An internal control system was included to avoid false-negative results in each individual tube, due to handling errors, or the presence of enzyme inhibitors. In our sampling design, the RNA plasmid was included in the extraction buffer, and this was used as a transport medium for the oropharyngeal swabs. Therefore, the internal control system used here made it possible to monitor the whole process from as early as sample collection. Only one of the previous methods includes an internal control system (26). However, in this study rRNA was used as a target instead of the controlled low number of plasmid molecules used here. As the amount of rRNA is expected to be high in clinical samples, low-grade RNA losses or enzyme inactivation could be missed and false negative results could be shown.

Both RT-PCR and antigen detection using IF showed the same rate of efficiency for detection of lyssaviruses in well-preserved animal brains. However, as the most-widespread commercial antisera are derived from RABV, reactivity with other rabies-related lyssaviruses is usually poorer. In fact, one of the lyssavirus-positive bat brains was missed after a first examination with one of these reagents. This sample showed few but clear fluorescence images when tested with a noncommercial monoclonal antibody, and lyssavirus RNA was clearly amplified by nested RT-PCR. Nevertheless, no band was observed after primary amplification, which suggests a low viral load. Other works show that RT-PCR is more efficient than antigen detection for degraded samples (13).

Most of the previous information about the lyssavirus infection in wild bat populations was obtained from serology (22, 28) and direct virus detection in the brain (28). However, brain analysis cannot be used for healthy individuals because all bats throughout the European Union are protected (8), as in many other countries. As collection of oropharyngeal exudates is harmless for bats, RNA detection for this specimen seems a valid alternative for the detection of active lyssavirus infection in wild populations. In fact, all bats with neurological infection showed virus in oropharyngeal exudates as expected, in concordance with classic patterns of rabies pathogenesis, in which brain colonization from peripheral nerves precedes centrifuge dissemination of the virus to the salivary glands (11). The only bat showing infection in the brain but not oropharyngeal excretion was the one with an apparently low amount of virus in the brain (see above). It may have been captured before centrifuge dissemination from the brain to the salivary glands. However, most of the bats with virus on oropharyngeal swab and available brain sample showed no virus in the brain. Consequently, the virus was unable to reach the salivary glands by axonal spread from the brain, and the infection in these animals did not follow the classic pattern of rabies pathogenesis. Some previous works have shown a low active infection rate, despite high RABV (28) or high EBV1 (22) antibody prevalence in healthy bat populations. Some ring-identified individuals were even captured alive years after they had tested positive for lyssavirus antibodies (22). All these data suggest that the clinical expression of the EBV1 and RABV infection in bats is usually a mild, nonfatal extraneurological disease. This could explain the greater efficiency of the oropharyngeal swab compared to the brain for detection of active EBV1 infections in bats, as shown in this study. Only animals with neurological disease can be detected by the using the brain. However, the use of the oropharyngeal swab also allows detection of healthy carriers of EBV1, which is of major epidemiological interest.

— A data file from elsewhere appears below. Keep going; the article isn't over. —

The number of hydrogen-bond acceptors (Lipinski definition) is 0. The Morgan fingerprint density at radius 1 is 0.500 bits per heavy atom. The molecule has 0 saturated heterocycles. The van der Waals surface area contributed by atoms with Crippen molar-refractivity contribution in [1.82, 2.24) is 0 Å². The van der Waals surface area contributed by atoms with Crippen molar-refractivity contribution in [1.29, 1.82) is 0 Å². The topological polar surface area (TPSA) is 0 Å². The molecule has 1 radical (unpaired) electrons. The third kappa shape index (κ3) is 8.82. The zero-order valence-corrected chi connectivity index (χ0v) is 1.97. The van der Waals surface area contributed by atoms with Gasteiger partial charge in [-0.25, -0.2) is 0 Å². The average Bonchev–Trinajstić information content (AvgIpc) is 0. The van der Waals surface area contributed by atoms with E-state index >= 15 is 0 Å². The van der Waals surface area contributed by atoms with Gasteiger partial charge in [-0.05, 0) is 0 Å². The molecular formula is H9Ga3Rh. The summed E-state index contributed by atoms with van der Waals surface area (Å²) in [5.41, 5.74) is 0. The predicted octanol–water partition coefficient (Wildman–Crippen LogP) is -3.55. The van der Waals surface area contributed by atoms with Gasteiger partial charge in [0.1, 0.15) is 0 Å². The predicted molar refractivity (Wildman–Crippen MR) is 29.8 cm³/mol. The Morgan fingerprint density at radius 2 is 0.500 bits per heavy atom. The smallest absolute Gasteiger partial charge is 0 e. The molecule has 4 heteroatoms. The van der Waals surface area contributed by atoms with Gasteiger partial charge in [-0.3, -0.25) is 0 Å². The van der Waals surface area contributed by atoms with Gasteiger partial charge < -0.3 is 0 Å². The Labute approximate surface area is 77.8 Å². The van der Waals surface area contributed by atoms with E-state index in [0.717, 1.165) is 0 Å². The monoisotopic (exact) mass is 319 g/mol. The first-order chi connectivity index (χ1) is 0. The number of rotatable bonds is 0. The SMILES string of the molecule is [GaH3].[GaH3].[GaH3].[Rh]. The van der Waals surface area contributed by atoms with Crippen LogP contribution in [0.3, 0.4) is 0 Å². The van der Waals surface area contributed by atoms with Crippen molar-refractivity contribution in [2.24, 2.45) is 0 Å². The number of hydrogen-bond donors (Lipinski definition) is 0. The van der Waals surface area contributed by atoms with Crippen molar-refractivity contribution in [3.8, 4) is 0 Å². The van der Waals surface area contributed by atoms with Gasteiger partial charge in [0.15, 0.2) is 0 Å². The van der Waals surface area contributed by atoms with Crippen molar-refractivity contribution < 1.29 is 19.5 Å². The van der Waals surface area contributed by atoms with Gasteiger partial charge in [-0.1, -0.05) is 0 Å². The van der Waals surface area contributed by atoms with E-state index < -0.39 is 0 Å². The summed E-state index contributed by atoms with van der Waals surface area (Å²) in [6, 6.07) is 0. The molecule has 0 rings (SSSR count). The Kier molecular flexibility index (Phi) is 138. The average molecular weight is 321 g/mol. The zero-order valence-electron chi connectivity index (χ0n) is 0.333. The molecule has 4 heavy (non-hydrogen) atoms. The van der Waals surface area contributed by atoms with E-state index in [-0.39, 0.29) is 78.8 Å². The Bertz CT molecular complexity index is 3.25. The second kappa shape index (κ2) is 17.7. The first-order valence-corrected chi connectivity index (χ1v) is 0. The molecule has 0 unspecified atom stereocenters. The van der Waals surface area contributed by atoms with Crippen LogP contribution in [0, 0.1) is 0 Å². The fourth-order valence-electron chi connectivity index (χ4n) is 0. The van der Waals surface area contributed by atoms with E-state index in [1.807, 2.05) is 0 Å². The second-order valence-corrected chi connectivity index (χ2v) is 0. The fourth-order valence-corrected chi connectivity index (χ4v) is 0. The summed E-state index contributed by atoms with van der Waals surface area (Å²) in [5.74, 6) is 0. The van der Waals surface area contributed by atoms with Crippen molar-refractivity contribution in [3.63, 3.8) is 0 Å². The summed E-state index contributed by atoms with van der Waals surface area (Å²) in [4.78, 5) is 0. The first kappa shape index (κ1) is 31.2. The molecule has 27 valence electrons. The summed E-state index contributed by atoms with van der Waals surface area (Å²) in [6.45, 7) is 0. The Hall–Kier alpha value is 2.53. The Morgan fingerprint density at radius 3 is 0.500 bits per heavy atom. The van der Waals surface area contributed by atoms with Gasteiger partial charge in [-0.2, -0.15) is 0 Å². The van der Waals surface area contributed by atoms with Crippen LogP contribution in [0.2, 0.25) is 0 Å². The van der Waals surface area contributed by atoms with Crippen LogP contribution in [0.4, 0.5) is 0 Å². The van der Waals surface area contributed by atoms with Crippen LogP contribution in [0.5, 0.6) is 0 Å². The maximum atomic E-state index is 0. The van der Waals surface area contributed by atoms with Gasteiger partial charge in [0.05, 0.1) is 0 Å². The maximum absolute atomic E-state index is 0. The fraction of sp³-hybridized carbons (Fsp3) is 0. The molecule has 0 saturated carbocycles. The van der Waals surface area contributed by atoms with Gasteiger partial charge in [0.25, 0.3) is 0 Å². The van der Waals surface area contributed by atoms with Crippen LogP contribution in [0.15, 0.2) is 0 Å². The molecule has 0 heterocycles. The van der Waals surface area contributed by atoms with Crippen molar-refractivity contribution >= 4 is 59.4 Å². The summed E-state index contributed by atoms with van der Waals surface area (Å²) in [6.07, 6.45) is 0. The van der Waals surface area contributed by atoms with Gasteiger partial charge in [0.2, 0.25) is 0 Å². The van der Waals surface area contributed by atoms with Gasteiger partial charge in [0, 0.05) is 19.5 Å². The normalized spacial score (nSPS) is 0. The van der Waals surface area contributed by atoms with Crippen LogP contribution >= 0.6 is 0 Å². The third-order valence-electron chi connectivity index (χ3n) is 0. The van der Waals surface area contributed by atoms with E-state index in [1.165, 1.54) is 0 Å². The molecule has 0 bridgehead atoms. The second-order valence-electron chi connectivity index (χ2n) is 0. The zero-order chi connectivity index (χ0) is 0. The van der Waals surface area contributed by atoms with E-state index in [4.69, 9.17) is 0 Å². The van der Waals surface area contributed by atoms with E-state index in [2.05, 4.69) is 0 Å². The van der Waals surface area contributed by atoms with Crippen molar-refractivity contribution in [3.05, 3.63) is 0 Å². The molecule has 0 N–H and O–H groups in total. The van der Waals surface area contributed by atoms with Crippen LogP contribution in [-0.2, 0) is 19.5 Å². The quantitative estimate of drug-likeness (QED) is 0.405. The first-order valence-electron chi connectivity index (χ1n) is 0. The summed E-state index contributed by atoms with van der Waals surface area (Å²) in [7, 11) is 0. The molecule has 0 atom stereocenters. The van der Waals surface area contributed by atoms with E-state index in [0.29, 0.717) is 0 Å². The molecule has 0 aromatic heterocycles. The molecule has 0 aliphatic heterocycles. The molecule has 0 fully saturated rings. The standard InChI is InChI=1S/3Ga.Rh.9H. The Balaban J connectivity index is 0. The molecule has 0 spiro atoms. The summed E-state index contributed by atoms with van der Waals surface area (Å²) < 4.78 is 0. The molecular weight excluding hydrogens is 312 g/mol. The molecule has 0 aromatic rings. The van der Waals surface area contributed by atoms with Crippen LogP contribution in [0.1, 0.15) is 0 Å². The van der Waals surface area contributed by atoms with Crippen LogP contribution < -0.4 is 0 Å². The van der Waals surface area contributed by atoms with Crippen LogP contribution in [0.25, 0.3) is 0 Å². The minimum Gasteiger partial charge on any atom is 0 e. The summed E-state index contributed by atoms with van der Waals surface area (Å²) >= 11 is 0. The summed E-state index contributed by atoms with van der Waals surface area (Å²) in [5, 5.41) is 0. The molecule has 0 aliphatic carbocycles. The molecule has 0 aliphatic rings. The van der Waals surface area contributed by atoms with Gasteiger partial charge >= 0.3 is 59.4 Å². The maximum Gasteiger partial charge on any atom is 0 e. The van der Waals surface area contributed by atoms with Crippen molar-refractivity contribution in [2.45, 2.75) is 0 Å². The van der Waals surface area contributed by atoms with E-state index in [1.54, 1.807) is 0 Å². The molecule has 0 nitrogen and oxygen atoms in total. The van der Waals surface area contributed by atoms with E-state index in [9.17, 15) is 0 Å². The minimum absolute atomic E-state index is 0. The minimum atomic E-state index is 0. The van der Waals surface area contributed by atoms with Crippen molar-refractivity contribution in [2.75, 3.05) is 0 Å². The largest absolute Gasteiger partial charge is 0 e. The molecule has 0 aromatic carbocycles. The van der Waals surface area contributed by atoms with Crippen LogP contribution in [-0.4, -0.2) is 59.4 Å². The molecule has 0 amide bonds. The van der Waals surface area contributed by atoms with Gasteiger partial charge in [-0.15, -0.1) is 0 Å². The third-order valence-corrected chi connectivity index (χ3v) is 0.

To sum up, the RT-PCR described here is an effective complement to IF for primary diagnosis of rabies in animals, also providing rapid identification of the lyssavirus by automatic sequencing of the products. The use of this technique on bat oropharyngeal swabs, in combination with antibody detection, will permit highly efficient mass screening of wild bat populations for lyssavirus infection, as well as conforming to current conservation policies. This new approach will permit not only new basic research studies but also surveillance of bat colonies for epidemiological purposes.


We thank Jean Smith from the Centers for Disease Control and Prevention for supplying RNA extracts from rabies-related lyssaviruses. We also thank Carlos Rúiz, Juan Luis García, Juan Quetglas, and Elena Migens for their help with bat capture and sampling.

This work was supported by “Fondo de Investigaciones Sanitarias” project 98/0945 and “Instituto de Salud Carlos III” grant 1364/99, both from the Spanish Ministry of Health, as well as by the “Delegación Provincial de Medio Ambiente” of Seville and the “Cabildo Catedralicio” of Seville.